Parts 1 and 2 of this series, were posted on aliendjinnromances.blogspot.com the previous 2 Tuesdays.
We're looking at creating a working definition of Poetic Justice that will fit Paranormal Romance to enhance the believability of the Happily Ever After ending.
So far, we have the following axioms to build into the Paranormal world:
1) Free Will
2) The Reality of the Soul (otherwise no Soul Mates)
3) Uniqueness of the Individual
4) Love Conquers All
5) Happily Ever After is possible though not guaranteed
6) Poetic Justice is real
In creating the plot of the Paranormal Romance Novel, look for ways to challenge the postulates you use these axioms to prove. That will give your plotting a scintillating bizzaz that will glue the reader to the words.
If you didn't learn how to construct proofs in beginning Geometry, pick up some books and learn how to do that. Working through geometry proofs is one of the most powerful cognitive disciplines for plotting any story, but it is especially applicable to all kinds of fantasy novels, from elves and trolls to dragons and demons and all the way to Urban Fantasy magic realism.
The more fantasy there is in your constructed universe, the more essential is the cognitive procedure internalized in elementary geometry.
So, last week we worked out a definition of poetry in terms of the Western musical scale based on 7 full tones, (we didn't discuss the 5 half-notes which add depth and texture) and came to the following:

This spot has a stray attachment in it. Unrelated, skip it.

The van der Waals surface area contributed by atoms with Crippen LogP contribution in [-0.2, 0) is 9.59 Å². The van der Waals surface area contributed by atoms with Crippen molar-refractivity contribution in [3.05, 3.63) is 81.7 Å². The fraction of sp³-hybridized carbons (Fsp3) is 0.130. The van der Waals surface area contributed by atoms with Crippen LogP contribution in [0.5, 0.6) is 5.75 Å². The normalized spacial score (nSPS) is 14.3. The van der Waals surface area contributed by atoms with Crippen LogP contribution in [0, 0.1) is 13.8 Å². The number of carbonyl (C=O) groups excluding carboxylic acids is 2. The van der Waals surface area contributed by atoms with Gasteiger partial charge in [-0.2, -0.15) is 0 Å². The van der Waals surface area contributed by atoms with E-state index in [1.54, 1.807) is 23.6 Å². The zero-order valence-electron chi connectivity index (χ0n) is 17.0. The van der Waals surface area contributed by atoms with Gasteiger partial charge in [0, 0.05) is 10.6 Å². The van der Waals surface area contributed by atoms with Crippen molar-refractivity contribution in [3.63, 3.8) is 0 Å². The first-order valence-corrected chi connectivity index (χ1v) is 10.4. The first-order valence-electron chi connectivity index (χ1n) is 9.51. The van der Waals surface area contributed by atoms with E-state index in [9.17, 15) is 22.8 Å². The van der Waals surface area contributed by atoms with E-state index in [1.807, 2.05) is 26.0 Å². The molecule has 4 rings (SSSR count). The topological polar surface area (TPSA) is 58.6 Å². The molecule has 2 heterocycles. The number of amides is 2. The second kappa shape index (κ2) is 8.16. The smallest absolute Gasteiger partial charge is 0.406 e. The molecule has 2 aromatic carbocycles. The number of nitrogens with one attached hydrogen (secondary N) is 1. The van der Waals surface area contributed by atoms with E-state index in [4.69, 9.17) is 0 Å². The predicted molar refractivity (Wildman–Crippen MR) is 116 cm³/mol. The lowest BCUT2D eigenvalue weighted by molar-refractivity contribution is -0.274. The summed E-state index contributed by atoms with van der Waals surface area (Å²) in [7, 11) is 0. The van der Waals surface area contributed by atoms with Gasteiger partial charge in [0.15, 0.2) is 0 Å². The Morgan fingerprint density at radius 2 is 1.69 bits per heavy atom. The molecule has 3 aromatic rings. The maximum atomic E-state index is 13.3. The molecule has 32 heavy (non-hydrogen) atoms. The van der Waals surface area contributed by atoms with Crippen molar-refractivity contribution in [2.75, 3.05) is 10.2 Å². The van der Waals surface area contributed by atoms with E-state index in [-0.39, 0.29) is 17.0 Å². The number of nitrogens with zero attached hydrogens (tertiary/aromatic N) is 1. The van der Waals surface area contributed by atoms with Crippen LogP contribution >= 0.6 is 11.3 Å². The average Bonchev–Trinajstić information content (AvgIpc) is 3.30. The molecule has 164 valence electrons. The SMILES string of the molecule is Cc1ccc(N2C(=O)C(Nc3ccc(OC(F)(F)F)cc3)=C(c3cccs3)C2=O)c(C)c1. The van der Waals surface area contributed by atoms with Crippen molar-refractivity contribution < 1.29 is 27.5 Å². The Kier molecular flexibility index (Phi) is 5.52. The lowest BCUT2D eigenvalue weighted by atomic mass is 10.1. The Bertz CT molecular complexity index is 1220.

7 is a biggie, so the Western musical scale is a great analogy to use in worldbuilding.
Poetry and music are different level manifestations of the same thing. Poetry is not just the sounds of the words, but the abstract meanings. Concepts can be mapped onto this system of 7 or 7X7.
One of those concepts is "Justice."
Poetry is not about rhyming, but it is about harmony.
Poetry is as much about the groups-of-7 as it is about the intervals between those 7 elements in a group.
Poetry is about how very distinctively different things interact with, blend with, meld with, unite with each other.
Poetry is about how two can become one.
Poetry is about the underlying unity of reality.
Poetry is about Love Conquers All.
So we know that Poetry is how Love Conquers All -- through harmony, through resonance, through the way that the two G strings on a guitar are the same note, an octave apart, and when you pluck one of them, the other picks up that energy through the air and vibrates its own note.
Poetry is about resonance - about how one event in one place and time stirs the substrata of reality setting off a resonating note among other events, other souls, in other places and times.